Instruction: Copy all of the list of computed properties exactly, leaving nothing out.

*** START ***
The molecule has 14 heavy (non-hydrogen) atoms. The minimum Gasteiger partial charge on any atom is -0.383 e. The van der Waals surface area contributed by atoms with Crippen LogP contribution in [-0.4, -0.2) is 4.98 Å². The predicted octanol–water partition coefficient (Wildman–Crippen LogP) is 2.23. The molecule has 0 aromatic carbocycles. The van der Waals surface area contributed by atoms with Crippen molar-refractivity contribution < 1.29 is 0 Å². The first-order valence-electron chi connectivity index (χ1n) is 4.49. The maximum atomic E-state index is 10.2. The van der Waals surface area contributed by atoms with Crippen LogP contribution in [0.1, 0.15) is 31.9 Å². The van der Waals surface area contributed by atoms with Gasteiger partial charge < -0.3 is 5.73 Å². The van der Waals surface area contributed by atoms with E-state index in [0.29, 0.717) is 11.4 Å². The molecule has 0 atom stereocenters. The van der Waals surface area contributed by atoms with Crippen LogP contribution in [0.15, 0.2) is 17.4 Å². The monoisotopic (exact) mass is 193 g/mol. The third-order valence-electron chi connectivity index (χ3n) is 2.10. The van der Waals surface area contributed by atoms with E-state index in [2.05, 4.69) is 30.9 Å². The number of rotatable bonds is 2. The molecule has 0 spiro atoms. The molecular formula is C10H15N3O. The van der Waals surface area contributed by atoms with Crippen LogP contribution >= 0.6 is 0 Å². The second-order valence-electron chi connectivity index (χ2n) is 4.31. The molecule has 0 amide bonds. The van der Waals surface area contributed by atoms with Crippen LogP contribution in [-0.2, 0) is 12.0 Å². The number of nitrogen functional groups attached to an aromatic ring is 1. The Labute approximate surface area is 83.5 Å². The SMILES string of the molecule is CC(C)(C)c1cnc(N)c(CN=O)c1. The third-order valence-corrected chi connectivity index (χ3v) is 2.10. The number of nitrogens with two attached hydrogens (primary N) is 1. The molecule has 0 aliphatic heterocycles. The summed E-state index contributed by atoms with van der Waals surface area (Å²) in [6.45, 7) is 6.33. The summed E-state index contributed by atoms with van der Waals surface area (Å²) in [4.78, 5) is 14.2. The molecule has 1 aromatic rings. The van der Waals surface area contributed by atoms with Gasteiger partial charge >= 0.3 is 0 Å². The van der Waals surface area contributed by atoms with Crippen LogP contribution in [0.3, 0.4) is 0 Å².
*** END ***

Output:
The molecule has 14 heavy (non-hydrogen) atoms. The minimum Gasteiger partial charge on any atom is -0.383 e. The van der Waals surface area contributed by atoms with Crippen LogP contribution in [-0.4, -0.2) is 4.98 Å². The predicted octanol–water partition coefficient (Wildman–Crippen LogP) is 2.23. The molecule has 0 aromatic carbocycles. The van der Waals surface area contributed by atoms with Crippen molar-refractivity contribution < 1.29 is 0 Å². The first-order valence-electron chi connectivity index (χ1n) is 4.49. The maximum atomic E-state index is 10.2. The van der Waals surface area contributed by atoms with Crippen LogP contribution in [0.1, 0.15) is 31.9 Å². The van der Waals surface area contributed by atoms with Gasteiger partial charge < -0.3 is 5.73 Å². The van der Waals surface area contributed by atoms with E-state index in [0.29, 0.717) is 11.4 Å². The molecule has 0 atom stereocenters. The van der Waals surface area contributed by atoms with Crippen LogP contribution in [0.15, 0.2) is 17.4 Å². The monoisotopic (exact) mass is 193 g/mol. The third-order valence-electron chi connectivity index (χ3n) is 2.10. The van der Waals surface area contributed by atoms with E-state index in [2.05, 4.69) is 30.9 Å². The number of rotatable bonds is 2. The molecule has 0 spiro atoms. The molecular formula is C10H15N3O. The van der Waals surface area contributed by atoms with Crippen LogP contribution >= 0.6 is 0 Å². The second-order valence-electron chi connectivity index (χ2n) is 4.31. The molecule has 0 amide bonds. The van der Waals surface area contributed by atoms with Crippen LogP contribution in [-0.2, 0) is 12.0 Å². The number of nitrogen functional groups attached to an aromatic ring is 1. The Labute approximate surface area is 83.5 Å². The SMILES string of the molecule is CC(C)(C)c1cnc(N)c(CN=O)c1. The third-order valence-corrected chi connectivity index (χ3v) is 2.10. The number of nitrogens with two attached hydrogens (primary N) is 1. The molecule has 0 aliphatic heterocycles. The summed E-state index contributed by atoms with van der Waals surface area (Å²) in [6.45, 7) is 6.33. The summed E-state index contributed by atoms with van der Waals surface area (Å²) in [4.78, 5) is 14.2. The molecule has 1 aromatic rings. The van der Waals surface area contributed by atoms with Gasteiger partial charge >= 0.3 is 0 Å². The van der Waals surface area contributed by atoms with Crippen LogP contribution in [0.3, 0.4) is 0 Å².